Re-thinking Speed in Financial Markets: Part 4

The IEX decision has re-ignited a polarizing debate about speed being good or bad for markets. What is the alternative to those two camps? If we think of speed as a proxy for price certainty, how would our perception of its role in modern market structure change?

Re-thinking Speed in Financial Markets: Part 4By Donal Byrne    29 August 2016      Thinking

The Need for Machine-Time Data

Machine-time data is essential to operate electronic traded markets transparently and fairly.

While speed improves price certainty, it also makes it harder to see what is going on. The faster an object travels, the more difficult it is for an observer to make out the details of the object. I believe a big part of the human concern over high-speed trading is born from the fact that we can’t easily or precisely see what the machines are doing. It’s all a blur.

I believe the root problem is not speed. It is time.

Albert Einstein gives us a hint at the solution to our problem. He explains “time is what prevents everything from happening at once”. Time is the essential mechanism that allows us to live our life in an orderly fashion. Time makes sense of the progression of existence and events that occur in irreversible succession from the past through the present to the future. Without time, we could not make sense of events that happen. We could not tell the past from the present from the future.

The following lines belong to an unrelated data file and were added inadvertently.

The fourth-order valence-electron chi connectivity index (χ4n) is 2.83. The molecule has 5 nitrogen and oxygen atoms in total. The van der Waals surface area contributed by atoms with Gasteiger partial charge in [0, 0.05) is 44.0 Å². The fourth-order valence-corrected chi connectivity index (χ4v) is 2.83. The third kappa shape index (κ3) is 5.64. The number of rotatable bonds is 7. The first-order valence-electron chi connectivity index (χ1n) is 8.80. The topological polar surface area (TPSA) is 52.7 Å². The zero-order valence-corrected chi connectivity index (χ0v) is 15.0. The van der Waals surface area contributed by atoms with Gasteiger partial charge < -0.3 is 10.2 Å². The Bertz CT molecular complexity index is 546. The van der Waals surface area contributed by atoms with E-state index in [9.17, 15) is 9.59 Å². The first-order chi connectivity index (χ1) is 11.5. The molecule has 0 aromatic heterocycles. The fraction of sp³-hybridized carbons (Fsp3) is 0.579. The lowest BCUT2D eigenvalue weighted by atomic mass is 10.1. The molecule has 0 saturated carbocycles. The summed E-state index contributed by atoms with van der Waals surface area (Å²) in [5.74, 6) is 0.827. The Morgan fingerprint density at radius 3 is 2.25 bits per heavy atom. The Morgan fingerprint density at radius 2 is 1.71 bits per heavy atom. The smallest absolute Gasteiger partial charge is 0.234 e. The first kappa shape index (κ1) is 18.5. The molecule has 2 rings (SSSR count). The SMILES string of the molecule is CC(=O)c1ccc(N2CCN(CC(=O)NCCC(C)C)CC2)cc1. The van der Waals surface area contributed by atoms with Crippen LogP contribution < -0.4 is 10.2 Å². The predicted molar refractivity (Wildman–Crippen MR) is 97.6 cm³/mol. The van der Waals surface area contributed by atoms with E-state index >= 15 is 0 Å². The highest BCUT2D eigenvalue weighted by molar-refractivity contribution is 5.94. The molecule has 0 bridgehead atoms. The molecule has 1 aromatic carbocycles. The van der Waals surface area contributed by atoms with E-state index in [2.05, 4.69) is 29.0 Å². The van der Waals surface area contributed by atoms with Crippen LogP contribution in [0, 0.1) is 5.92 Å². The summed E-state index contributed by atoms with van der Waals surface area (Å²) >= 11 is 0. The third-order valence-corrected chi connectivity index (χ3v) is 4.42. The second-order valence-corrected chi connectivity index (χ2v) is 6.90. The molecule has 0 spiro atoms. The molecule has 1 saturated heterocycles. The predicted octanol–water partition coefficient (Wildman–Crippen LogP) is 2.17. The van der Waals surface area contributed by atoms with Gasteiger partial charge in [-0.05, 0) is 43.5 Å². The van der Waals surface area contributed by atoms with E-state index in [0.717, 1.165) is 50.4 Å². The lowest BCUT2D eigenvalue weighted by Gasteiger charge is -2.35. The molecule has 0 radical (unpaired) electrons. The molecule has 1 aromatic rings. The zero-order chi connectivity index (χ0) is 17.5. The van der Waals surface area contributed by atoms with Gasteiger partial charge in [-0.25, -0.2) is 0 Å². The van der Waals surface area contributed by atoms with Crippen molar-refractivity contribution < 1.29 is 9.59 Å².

To make sense of time we must observe it with appropriate granularity and accuracy. Let’s say you are at your local grocer and you are buying milk. You look at the “best before” date and see that it only has the year specified i.e. no day and no month. You look at another milk producer’s product and discover the same thing except it is quoting a different year. Then you think “what date is it anyway”? You look at your watch, and all it has is a single number – the year. You know however that milk will go sour within a week. The problem therefore is that if you buy the milk, you have no valid time data to inform your decision to purchase. You have no idea if you are buying fresh milk or sour milk.

The exact same situation arises in electronic trading when our ability to observe events is limited to a time granularity and accuracy that is much larger than the time it takes a machine to trade. The SEC recently claimed a millisecond to be de minimis for events in US Equities Markets. In the machine world, a decision to trade can be made in 10 microseconds or less. We are now seeing sub one microsecond algo decision times in FPGA implementations. Therefore, a millisecond time granularity in the machine world would be equivalent to us living our daily lives where time could only be measured with a granularity and accuracy of a single day. Everything we do in a day would be considered to happen at the same time. Needless to say, this would make life very confusing and problematic.

The problem is that we cannot tell time in today’s markets.